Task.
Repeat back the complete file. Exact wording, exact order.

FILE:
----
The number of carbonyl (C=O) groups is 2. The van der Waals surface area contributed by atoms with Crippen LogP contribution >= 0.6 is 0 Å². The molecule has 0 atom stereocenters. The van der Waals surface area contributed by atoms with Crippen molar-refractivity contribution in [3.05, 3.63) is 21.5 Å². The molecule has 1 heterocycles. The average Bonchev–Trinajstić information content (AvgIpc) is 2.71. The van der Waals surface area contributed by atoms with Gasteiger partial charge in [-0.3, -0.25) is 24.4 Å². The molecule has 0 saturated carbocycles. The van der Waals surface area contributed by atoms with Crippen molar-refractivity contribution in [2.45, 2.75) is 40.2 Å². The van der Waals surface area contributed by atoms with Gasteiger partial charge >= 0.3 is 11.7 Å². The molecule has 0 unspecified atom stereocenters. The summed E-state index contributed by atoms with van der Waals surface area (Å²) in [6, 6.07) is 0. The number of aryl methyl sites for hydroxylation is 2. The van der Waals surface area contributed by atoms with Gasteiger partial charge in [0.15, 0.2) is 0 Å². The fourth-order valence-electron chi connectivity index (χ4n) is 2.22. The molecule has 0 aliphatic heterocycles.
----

The number of carbonyl (C=O) groups is 2. The van der Waals surface area contributed by atoms with Crippen LogP contribution >= 0.6 is 0 Å². The molecule has 0 atom stereocenters. The van der Waals surface area contributed by atoms with Crippen molar-refractivity contribution in [3.05, 3.63) is 21.5 Å². The molecule has 1 heterocycles. The average Bonchev–Trinajstić information content (AvgIpc) is 2.71. The van der Waals surface area contributed by atoms with Gasteiger partial charge in [-0.3, -0.25) is 24.4 Å². The molecule has 0 saturated carbocycles. The van der Waals surface area contributed by atoms with Crippen molar-refractivity contribution in [2.45, 2.75) is 40.2 Å². The van der Waals surface area contributed by atoms with Gasteiger partial charge >= 0.3 is 11.7 Å². The molecule has 0 unspecified atom stereocenters. The summed E-state index contributed by atoms with van der Waals surface area (Å²) in [6, 6.07) is 0. The number of aryl methyl sites for hydroxylation is 2. The van der Waals surface area contributed by atoms with Gasteiger partial charge in [0.15, 0.2) is 0 Å². The fourth-order valence-electron chi connectivity index (χ4n) is 2.22. The molecule has 0 aliphatic heterocycles.